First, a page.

The owners of family managed businesses often query why they should have a Shareholders’ Agreement put in place. In most cases, these businesses have been run without issue in the past and therefore many will see such an agreement as unnecessary.
However in practice, a Shareholders’ Agreement can serve as a useful document to quash minor disagreements from the outset. Not only will a Shareholders’ Agreement provide a clear plan to resolve difficult situations in times of need, it can also be a good tool to gradually hand over decision making to the next generation.
In summary, a Shareholders’ Agreement is a separate contract between a company’s shareholders and, quite often, the company itself. Such agreements vary in length and complexity and, as they do not usually need to be filed at Companies House, remain private between the parties.
Amongst other things, a Shareholders’ Agreement will seek to provide clarity and specific procedure on the below matters:
In many small, family run businesses, there can be a slight distinction between the directors, who run the day to day operation of the business, and the shareholders, who own the business.
In some circumstances, the Companies Act 2006 requires that the directors obtain shareholder consent before taking a specific action. This can be useful where different family members fulfil the ownership and management roles. However, there are many other significant business changes which are not covered by statute, such as the decision to merge with another business, or sell a material part of the company’s assets.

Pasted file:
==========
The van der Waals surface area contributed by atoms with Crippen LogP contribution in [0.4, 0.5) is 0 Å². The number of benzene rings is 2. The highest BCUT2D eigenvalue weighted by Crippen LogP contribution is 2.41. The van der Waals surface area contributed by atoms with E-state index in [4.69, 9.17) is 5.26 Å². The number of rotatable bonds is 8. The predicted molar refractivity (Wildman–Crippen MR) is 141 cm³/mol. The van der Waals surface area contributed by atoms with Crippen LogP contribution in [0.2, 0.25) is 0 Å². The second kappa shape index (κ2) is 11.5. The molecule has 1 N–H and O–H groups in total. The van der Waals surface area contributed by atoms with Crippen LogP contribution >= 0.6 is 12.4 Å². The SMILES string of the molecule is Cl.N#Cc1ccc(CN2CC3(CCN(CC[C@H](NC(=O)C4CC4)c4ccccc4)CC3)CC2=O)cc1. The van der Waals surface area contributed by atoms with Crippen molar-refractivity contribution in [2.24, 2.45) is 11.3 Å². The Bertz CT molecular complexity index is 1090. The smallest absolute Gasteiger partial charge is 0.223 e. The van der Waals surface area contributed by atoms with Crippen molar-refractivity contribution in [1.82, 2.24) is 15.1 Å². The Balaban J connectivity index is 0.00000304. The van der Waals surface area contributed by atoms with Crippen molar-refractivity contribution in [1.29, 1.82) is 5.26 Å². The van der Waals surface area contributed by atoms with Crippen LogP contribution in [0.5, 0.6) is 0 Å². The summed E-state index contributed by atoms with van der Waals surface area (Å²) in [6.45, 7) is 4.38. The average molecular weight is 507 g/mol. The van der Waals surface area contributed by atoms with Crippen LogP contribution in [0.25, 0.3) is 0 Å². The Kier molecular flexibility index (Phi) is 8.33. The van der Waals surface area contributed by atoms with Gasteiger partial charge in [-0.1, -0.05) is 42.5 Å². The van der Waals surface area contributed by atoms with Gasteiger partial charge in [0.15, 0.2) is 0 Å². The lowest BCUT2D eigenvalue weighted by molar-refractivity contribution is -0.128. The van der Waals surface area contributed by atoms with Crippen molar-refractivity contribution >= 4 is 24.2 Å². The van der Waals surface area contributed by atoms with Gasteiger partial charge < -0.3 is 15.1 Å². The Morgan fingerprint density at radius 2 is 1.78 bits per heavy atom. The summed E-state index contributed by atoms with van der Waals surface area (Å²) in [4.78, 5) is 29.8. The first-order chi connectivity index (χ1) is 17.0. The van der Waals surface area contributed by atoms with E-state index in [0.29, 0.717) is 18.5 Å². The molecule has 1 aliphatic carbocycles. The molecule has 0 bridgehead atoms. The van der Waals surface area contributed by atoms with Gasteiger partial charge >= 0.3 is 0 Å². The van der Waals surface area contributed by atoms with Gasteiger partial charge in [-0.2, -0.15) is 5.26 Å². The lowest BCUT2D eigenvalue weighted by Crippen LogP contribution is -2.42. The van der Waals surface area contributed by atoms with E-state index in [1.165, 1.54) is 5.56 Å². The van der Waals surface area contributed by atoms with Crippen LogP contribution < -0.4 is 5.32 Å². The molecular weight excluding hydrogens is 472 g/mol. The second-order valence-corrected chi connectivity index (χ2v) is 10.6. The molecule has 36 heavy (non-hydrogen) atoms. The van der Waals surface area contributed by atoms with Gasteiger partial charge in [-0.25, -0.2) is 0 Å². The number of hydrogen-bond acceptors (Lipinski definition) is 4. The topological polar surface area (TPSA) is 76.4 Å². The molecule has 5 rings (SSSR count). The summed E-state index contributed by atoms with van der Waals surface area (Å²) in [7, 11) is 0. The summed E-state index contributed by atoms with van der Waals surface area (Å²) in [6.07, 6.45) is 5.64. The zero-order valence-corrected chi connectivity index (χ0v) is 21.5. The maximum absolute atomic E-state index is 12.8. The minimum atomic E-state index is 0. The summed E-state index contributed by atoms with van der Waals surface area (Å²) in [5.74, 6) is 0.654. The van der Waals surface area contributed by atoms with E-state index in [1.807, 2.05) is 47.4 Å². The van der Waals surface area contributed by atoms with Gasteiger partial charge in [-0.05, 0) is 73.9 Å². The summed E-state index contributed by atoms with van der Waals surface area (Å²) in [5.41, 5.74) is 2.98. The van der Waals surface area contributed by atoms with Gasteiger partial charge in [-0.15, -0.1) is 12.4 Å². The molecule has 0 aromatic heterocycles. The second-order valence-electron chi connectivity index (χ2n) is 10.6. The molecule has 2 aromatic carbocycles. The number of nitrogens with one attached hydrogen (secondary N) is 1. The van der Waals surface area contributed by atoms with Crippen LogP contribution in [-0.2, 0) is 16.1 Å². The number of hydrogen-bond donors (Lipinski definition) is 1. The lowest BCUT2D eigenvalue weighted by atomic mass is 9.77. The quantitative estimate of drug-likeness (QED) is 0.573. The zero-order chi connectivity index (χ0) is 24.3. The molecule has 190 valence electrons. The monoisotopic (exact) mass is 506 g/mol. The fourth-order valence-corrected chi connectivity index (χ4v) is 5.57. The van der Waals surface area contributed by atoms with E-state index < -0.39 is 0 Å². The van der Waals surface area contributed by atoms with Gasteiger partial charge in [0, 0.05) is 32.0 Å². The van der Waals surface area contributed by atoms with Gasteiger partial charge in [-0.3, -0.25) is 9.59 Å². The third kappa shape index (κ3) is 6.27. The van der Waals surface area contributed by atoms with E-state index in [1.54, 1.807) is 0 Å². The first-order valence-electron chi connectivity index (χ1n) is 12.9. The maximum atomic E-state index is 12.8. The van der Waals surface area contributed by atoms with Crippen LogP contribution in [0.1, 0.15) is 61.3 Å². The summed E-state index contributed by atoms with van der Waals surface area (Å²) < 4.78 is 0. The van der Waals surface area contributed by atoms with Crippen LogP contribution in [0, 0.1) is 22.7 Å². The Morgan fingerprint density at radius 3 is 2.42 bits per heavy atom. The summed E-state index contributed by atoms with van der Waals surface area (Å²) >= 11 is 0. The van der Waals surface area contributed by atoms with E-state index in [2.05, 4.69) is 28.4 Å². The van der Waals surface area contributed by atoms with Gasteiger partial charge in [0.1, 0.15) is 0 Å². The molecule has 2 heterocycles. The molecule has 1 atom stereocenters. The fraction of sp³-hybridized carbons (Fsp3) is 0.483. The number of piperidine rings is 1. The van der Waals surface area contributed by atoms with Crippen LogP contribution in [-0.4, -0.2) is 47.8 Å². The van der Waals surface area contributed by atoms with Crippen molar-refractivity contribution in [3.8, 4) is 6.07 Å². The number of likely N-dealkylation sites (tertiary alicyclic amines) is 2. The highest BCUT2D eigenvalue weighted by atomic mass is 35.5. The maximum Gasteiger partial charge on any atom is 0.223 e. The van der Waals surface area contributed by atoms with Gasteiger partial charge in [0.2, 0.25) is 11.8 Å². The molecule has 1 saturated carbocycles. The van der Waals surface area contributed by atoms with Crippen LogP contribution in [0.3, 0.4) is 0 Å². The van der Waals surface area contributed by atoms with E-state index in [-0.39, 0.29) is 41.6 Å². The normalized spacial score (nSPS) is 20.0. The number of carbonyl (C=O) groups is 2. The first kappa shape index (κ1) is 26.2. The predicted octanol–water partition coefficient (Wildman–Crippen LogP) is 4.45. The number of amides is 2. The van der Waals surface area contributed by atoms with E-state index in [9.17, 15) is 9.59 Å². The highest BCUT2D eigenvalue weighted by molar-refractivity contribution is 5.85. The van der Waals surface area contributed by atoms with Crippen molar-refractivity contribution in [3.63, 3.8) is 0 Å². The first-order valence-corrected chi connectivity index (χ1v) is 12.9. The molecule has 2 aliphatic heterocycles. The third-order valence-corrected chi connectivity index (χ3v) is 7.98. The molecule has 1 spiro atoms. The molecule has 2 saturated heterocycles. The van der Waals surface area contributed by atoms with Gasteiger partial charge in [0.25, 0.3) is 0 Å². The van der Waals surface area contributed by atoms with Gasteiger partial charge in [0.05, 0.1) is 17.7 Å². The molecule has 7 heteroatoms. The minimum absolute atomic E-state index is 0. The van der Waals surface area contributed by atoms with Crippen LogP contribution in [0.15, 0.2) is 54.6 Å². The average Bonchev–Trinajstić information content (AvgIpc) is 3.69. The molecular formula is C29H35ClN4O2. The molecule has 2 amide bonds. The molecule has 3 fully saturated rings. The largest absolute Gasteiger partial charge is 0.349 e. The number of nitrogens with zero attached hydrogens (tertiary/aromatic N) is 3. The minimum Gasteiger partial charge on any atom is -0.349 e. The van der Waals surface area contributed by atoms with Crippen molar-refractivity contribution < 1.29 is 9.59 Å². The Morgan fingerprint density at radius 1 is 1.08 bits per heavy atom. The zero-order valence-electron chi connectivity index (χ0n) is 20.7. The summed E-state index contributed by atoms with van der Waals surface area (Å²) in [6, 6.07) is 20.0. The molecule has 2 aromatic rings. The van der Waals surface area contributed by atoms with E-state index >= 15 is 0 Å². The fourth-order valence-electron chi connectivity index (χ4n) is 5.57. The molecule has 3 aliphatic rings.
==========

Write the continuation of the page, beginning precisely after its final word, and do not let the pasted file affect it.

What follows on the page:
A Shareholders’ Agreement can require the directors to obtain shareholder approval for any number of key strategic decisions, to ensure that all members of the family are comfortable with the direction of the business.
Most Shareholders’ Agreements contain mandatory provisions which require the shareholders to follow a specific dispute resolution procedure in the event of a fallout. The inclusion of such wording ensures that any disagreements are dealt with using more cost effective methods, such as arbitration, rather than engaging in potentially expensive litigation in the courts.
Many shareholders request that a Shareholders’ Agreement contains a specific dividend policy. This can be tailored depending on the circumstance, but will ultimately ensure that the family agree on how funds will be paid out of the business.
A Shareholders’ Agreement can contain provisions which govern the transfer of shares generally, or, in the event that a shareholder passes away.
These provisions are useful to clearly set out which transfers may or may not be permitted and who may own shares in the business. In many instances, owners are keen to ensure that all shareholders are direct family members, which can easily be achieved by a Shareholders’ Agreement.
Ultimately, a Shareholders’ Agreement will clearly set out the structure and responsibilities within a family managed business. This will avoid potentially expensive family disputes and ensure that everyone is working together to benefit the business as a whole.